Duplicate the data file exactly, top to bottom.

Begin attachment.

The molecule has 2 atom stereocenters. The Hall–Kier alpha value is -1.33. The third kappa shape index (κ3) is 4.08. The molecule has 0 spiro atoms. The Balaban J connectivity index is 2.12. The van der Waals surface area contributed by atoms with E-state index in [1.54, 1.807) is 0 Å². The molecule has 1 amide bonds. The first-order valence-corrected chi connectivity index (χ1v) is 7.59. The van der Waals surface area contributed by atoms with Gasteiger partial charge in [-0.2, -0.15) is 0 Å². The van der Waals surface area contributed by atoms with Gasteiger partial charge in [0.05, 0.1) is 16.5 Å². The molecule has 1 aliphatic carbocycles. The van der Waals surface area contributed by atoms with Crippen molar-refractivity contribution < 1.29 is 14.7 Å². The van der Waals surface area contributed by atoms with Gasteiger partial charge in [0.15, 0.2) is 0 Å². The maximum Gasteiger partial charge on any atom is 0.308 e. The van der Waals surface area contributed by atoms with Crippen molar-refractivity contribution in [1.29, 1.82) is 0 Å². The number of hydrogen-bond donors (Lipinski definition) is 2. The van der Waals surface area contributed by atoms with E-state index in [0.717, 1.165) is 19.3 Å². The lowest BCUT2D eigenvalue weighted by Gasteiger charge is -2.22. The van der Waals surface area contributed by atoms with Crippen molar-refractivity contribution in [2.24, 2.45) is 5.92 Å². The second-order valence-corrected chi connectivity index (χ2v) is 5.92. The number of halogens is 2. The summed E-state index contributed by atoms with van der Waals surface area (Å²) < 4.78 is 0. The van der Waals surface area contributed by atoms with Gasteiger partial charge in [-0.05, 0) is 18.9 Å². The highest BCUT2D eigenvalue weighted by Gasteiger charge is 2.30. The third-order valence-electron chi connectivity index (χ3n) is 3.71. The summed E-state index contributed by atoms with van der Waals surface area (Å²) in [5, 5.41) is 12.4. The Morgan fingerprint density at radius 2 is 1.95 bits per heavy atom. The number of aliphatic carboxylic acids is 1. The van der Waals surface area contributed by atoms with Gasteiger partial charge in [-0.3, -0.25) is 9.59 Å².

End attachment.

The molecule has 2 atom stereocenters. The Hall–Kier alpha value is -1.33. The third kappa shape index (κ3) is 4.08. The molecule has 0 spiro atoms. The Balaban J connectivity index is 2.12. The van der Waals surface area contributed by atoms with E-state index in [1.54, 1.807) is 0 Å². The molecule has 1 amide bonds. The first-order valence-corrected chi connectivity index (χ1v) is 7.59. The van der Waals surface area contributed by atoms with Gasteiger partial charge in [-0.2, -0.15) is 0 Å². The van der Waals surface area contributed by atoms with Gasteiger partial charge in [0.05, 0.1) is 16.5 Å². The molecule has 1 aliphatic carbocycles. The van der Waals surface area contributed by atoms with Crippen molar-refractivity contribution < 1.29 is 14.7 Å². The van der Waals surface area contributed by atoms with Gasteiger partial charge in [0.15, 0.2) is 0 Å². The maximum Gasteiger partial charge on any atom is 0.308 e. The van der Waals surface area contributed by atoms with Crippen molar-refractivity contribution in [1.29, 1.82) is 0 Å². The number of hydrogen-bond donors (Lipinski definition) is 2. The van der Waals surface area contributed by atoms with E-state index in [0.717, 1.165) is 19.3 Å². The lowest BCUT2D eigenvalue weighted by Gasteiger charge is -2.22. The van der Waals surface area contributed by atoms with Crippen molar-refractivity contribution in [2.24, 2.45) is 5.92 Å². The second-order valence-corrected chi connectivity index (χ2v) is 5.92. The number of halogens is 2. The summed E-state index contributed by atoms with van der Waals surface area (Å²) < 4.78 is 0. The van der Waals surface area contributed by atoms with Gasteiger partial charge in [-0.05, 0) is 18.9 Å². The highest BCUT2D eigenvalue weighted by Gasteiger charge is 2.30. The third-order valence-electron chi connectivity index (χ3n) is 3.71. The summed E-state index contributed by atoms with van der Waals surface area (Å²) in [5, 5.41) is 12.4. The Morgan fingerprint density at radius 2 is 1.95 bits per heavy atom. The number of aliphatic carboxylic acids is 1. The van der Waals surface area contributed by atoms with Gasteiger partial charge in [-0.3, -0.25) is 9.59 Å².